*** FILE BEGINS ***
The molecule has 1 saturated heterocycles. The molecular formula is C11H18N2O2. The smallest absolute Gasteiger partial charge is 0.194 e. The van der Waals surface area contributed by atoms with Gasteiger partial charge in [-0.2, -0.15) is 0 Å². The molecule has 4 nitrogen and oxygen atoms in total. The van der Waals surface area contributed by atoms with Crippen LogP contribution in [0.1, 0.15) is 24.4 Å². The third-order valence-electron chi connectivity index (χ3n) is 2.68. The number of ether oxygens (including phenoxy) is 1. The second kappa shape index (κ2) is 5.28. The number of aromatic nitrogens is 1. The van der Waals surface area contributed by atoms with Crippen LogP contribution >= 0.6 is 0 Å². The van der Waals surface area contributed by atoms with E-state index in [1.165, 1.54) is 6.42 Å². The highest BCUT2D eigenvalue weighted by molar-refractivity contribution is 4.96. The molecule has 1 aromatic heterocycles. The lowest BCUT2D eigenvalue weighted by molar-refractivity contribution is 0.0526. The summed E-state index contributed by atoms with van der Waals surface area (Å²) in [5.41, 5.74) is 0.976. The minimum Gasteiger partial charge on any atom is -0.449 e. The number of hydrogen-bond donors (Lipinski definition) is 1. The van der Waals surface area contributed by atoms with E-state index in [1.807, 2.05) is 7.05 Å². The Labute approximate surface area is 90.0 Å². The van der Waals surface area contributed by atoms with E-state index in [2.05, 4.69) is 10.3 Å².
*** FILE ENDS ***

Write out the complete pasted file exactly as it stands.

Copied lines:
The molecule has 1 saturated heterocycles. The molecular formula is C11H18N2O2. The smallest absolute Gasteiger partial charge is 0.194 e. The van der Waals surface area contributed by atoms with Gasteiger partial charge in [-0.2, -0.15) is 0 Å². The molecule has 4 nitrogen and oxygen atoms in total. The van der Waals surface area contributed by atoms with Crippen LogP contribution in [0.1, 0.15) is 24.4 Å². The third-order valence-electron chi connectivity index (χ3n) is 2.68. The number of ether oxygens (including phenoxy) is 1. The second kappa shape index (κ2) is 5.28. The number of aromatic nitrogens is 1. The van der Waals surface area contributed by atoms with Crippen LogP contribution >= 0.6 is 0 Å². The van der Waals surface area contributed by atoms with E-state index in [1.165, 1.54) is 6.42 Å². The highest BCUT2D eigenvalue weighted by molar-refractivity contribution is 4.96. The molecule has 1 aromatic heterocycles. The lowest BCUT2D eigenvalue weighted by molar-refractivity contribution is 0.0526. The summed E-state index contributed by atoms with van der Waals surface area (Å²) in [5.41, 5.74) is 0.976. The minimum Gasteiger partial charge on any atom is -0.449 e. The number of hydrogen-bond donors (Lipinski definition) is 1. The van der Waals surface area contributed by atoms with E-state index in [1.807, 2.05) is 7.05 Å². The Labute approximate surface area is 90.0 Å². The van der Waals surface area contributed by atoms with E-state index in [2.05, 4.69) is 10.3 Å².